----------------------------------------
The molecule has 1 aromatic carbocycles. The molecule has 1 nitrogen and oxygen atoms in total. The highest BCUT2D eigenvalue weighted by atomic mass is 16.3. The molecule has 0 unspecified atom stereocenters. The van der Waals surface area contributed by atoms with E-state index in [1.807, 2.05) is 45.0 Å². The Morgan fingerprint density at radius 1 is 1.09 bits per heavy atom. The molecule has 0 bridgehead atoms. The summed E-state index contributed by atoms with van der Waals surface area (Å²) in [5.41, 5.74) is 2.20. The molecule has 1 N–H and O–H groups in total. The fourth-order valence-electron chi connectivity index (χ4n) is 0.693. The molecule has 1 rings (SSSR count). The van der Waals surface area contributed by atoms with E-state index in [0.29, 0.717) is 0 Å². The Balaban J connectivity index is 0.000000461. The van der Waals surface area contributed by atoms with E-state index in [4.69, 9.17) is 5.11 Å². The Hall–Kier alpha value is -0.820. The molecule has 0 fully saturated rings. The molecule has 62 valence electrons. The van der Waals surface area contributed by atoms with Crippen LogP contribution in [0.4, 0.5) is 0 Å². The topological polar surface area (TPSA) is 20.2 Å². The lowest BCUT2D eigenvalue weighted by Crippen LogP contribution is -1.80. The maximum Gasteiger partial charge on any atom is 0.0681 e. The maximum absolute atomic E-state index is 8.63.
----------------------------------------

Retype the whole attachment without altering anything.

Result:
The molecule has 1 aromatic carbocycles. The molecule has 1 nitrogen and oxygen atoms in total. The highest BCUT2D eigenvalue weighted by atomic mass is 16.3. The molecule has 0 unspecified atom stereocenters. The van der Waals surface area contributed by atoms with E-state index in [1.807, 2.05) is 45.0 Å². The Morgan fingerprint density at radius 1 is 1.09 bits per heavy atom. The molecule has 0 bridgehead atoms. The summed E-state index contributed by atoms with van der Waals surface area (Å²) in [5.41, 5.74) is 2.20. The molecule has 1 N–H and O–H groups in total. The fourth-order valence-electron chi connectivity index (χ4n) is 0.693. The molecule has 1 rings (SSSR count). The van der Waals surface area contributed by atoms with E-state index in [0.29, 0.717) is 0 Å². The Balaban J connectivity index is 0.000000461. The van der Waals surface area contributed by atoms with E-state index in [4.69, 9.17) is 5.11 Å². The Hall–Kier alpha value is -0.820. The molecule has 0 fully saturated rings. The molecule has 62 valence electrons. The van der Waals surface area contributed by atoms with Crippen LogP contribution in [0.4, 0.5) is 0 Å². The topological polar surface area (TPSA) is 20.2 Å². The lowest BCUT2D eigenvalue weighted by Crippen LogP contribution is -1.80. The maximum Gasteiger partial charge on any atom is 0.0681 e. The maximum absolute atomic E-state index is 8.63.